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New York Evans Law | Texting While Driving Accidents

The New York State Legislature is considering the passage of a bill that will allow police departments to use a device called a textalyzer to determine if an accident was caused by a distracted driver who was talking or texting on the phone when the accident occurred. The proposed law is called Evan’s Law, named after Evan Lieberman, a 19 year old who was killed in 2011 by a suspected distracted driver. At the time, New York police could not legally look at an at-fault driver’s cell phone to see if they were texting while driving, or looking at the internet, or sending SnapChats.

Texting While Driving in New York

Today, an Israeli company is developing a “textalyzer,” a device that allows police to look at what time a driver sent or received a text, but cannot read the text or view any photos sent. Every driver can tell you stories of other drivers who are texting while driving, looking down at GPS instead of eyes on the road, watching YouTube videos, answering email, or surfing through dating sites. The textalyzer will not be able to detect all these forms of distraction, but if approved, will capture the major offenses like texting.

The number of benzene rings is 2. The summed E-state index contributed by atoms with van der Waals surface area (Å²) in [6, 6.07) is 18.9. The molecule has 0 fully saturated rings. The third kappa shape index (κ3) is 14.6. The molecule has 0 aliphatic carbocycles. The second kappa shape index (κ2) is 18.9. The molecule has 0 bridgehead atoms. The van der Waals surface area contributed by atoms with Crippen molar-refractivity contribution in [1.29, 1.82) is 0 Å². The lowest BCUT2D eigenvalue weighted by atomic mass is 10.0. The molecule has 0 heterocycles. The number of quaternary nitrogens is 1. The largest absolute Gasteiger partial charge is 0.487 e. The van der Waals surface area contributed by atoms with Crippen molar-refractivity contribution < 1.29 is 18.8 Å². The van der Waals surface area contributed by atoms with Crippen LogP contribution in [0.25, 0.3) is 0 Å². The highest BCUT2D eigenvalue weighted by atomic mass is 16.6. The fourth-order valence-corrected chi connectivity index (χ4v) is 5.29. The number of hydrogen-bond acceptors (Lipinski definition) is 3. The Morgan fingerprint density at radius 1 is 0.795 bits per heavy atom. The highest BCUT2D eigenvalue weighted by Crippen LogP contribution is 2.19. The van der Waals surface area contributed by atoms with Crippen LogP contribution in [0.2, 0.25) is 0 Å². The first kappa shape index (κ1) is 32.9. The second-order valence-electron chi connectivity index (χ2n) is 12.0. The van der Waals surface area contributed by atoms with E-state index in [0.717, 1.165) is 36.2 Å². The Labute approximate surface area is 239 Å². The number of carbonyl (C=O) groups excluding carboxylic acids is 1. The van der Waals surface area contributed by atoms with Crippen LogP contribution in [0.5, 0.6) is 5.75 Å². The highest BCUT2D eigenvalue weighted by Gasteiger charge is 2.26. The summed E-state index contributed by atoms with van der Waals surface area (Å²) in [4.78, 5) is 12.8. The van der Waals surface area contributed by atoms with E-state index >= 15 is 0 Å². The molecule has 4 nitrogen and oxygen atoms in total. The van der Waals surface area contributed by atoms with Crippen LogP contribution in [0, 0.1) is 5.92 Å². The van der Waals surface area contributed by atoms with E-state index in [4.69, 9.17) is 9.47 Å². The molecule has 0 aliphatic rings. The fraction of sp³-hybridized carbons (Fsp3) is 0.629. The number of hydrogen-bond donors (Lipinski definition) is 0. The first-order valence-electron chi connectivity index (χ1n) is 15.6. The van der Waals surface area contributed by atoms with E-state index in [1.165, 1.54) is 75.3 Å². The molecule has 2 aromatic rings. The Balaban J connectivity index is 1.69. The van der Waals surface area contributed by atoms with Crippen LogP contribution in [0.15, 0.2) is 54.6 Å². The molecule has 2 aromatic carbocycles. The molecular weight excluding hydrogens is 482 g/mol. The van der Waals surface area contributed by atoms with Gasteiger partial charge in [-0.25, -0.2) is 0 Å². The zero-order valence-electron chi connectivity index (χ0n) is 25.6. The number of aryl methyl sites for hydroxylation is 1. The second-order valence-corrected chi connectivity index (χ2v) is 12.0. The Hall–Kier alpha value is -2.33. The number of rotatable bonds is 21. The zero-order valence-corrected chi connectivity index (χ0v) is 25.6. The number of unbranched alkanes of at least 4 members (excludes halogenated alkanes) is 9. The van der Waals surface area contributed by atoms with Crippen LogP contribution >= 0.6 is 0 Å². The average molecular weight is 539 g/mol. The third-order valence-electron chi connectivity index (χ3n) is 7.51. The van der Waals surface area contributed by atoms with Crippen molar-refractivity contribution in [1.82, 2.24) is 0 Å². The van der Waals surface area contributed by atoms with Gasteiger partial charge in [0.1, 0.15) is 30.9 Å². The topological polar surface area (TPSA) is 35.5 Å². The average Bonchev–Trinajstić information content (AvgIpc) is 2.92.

According to the CDC, almost 8 people are killed and over 1,100 injured EVERY DAY in the United States by drivers who looked up too late and ran through a red light, or rear-ended the car in front. The worst type of distracted driving is DUI, or driving under the influence of alcohol or drugs. DUI arrests have experienced a sharp downturn over the last 20 years because of services like Uber and Lyft, better education about the danger of drunk driving, stricter penalties for underage DUI, and more costly legal consequences for all drivers.

Under current state laws, an at-fault driver’s phone records cannot be subpoenaed and admitted as evidence for the prosecution, because it has been argued that it is too hard to prove that just because someone was texting while driving, this does not prove that texting caused the accident. With the new textalyzer, prosecutors may be more empowered to prove just that. New York officials are hoping that Evan’s Law will scare potential distracted drivers into putting down their phones until they are out of the car.

If you were involved in an accident with a distracted driver, call one of our criminal attorneys in your area and they will explain how these cases can be won.